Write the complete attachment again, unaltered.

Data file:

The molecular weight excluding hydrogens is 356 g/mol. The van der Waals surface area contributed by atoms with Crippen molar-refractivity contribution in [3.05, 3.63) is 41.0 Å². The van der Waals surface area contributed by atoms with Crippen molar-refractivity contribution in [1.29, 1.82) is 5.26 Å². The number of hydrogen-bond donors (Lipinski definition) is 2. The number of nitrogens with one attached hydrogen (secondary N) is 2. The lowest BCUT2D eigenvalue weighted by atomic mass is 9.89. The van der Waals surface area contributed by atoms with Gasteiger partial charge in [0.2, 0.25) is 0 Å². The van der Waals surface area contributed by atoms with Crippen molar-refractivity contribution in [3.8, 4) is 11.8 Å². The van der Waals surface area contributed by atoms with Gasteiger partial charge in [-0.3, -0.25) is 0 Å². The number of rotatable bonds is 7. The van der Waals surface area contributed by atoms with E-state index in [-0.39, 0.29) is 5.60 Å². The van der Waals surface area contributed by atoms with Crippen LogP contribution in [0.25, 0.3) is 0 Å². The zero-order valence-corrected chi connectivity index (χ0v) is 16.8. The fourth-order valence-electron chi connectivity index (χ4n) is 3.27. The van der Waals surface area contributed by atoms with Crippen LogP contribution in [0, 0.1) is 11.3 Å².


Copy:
The molecular weight excluding hydrogens is 356 g/mol. The van der Waals surface area contributed by atoms with Crippen molar-refractivity contribution in [3.05, 3.63) is 41.0 Å². The van der Waals surface area contributed by atoms with Crippen molar-refractivity contribution in [1.29, 1.82) is 5.26 Å². The number of hydrogen-bond donors (Lipinski definition) is 2. The number of nitrogens with one attached hydrogen (secondary N) is 2. The lowest BCUT2D eigenvalue weighted by atomic mass is 9.89. The van der Waals surface area contributed by atoms with Gasteiger partial charge in [0.2, 0.25) is 0 Å². The van der Waals surface area contributed by atoms with Crippen molar-refractivity contribution in [3.8, 4) is 11.8 Å². The van der Waals surface area contributed by atoms with Gasteiger partial charge in [-0.3, -0.25) is 0 Å². The number of rotatable bonds is 7. The van der Waals surface area contributed by atoms with E-state index in [-0.39, 0.29) is 5.60 Å². The van der Waals surface area contributed by atoms with Crippen LogP contribution in [0.25, 0.3) is 0 Å². The zero-order valence-corrected chi connectivity index (χ0v) is 16.8. The fourth-order valence-electron chi connectivity index (χ4n) is 3.27. The van der Waals surface area contributed by atoms with Crippen LogP contribution in [0, 0.1) is 11.3 Å².